Ultrafast pump-probe spectroscopy of bacteriochlorophyll c antennae in bacteriochlorophyll a-containing chlorosomes from the green photosynthetic bacterium Chloroflexus aurantiacus

Su Lin, Herbert Van Amerongen, Walter S. Struve

Research output: Contribution to journalArticle

45 Scopus citations

Abstract

Time-dependent isotropic and anisotropic absorption difference profiles have been obtained with 2 ps resolution for the (BChl) bacteriochlorophyll c antenna in BChl a-containing chlorosomes from the green photosynthetic bacterium Chloroflexus aurantiacus. The isotropic absorption difference spectra are bipolar; they are dominated by excited state absorption at wavelengths < 725 nm, and by ground state photobleaching at wavelengths > 735 nm. The entire isotropic spectrum exhibits a dynamic blue shift over approx. 4 nm with a time constant of approx. 7 ps. All of these phenomena are rationalized in terms of a linear exciton model that resembles the theory of J-aggregates. In this theory, the occurrence of the dynamic blue shift corresponds to relaxation between Qy excitation components; it cannot readily be explained using a model that assumes that the excitations are localized on single chromophores within 1 ps. The anisotropic decay times, resolved here for the first time with our 2 ps fwhm instrument function, are approx. 7 ± 1 ps at 720 nm and 4 ± 1 ps at 740 nm. The residual anisotropy r(∞) is 0.32 ± 0.02 at 740 nm, which is in good agreement with fluorescence and linear dichroism measurements. These anisotropy functions initialize to 0.4 within error, indicating that subpicosecond depolarization is not prevalent.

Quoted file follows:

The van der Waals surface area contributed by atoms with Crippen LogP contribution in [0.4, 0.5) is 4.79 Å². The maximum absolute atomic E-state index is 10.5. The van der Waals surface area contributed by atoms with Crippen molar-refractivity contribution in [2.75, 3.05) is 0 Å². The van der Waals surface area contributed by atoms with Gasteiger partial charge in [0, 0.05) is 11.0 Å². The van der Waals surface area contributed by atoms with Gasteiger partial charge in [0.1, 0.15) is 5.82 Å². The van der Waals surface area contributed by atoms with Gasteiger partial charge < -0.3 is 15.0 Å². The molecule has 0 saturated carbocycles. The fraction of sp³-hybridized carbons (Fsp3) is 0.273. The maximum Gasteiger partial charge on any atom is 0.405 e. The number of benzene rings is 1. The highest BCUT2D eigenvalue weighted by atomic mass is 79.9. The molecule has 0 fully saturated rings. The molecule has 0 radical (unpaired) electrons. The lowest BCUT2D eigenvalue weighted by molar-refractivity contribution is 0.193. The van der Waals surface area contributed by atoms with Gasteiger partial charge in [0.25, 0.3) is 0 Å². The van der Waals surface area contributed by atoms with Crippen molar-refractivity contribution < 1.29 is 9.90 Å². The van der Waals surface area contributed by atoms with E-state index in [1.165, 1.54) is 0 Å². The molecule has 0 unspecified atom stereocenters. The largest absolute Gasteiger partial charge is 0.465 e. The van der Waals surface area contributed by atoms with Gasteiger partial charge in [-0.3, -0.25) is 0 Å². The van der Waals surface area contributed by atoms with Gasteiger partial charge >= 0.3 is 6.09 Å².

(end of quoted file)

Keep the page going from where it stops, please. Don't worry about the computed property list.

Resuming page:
Original languageEnglish (US)
Pages (from-to)13-24
Number of pages12
JournalBBA - Bioenergetics
Volume1060
Issue number1
DOIs
StatePublished - Sep 27 1991
Externally publishedYes

Keywords

  • (C. aurantiacus)
  • Antenna
  • Bacterial photosynthesis
  • Bacteriochlorophyll
  • Chlorosome
  • Pump-probe spectroscopy
  • Ultrafast spectroscopy

ASJC Scopus subject areas

  • Biophysics
  • Biochemistry
  • Cell Biology

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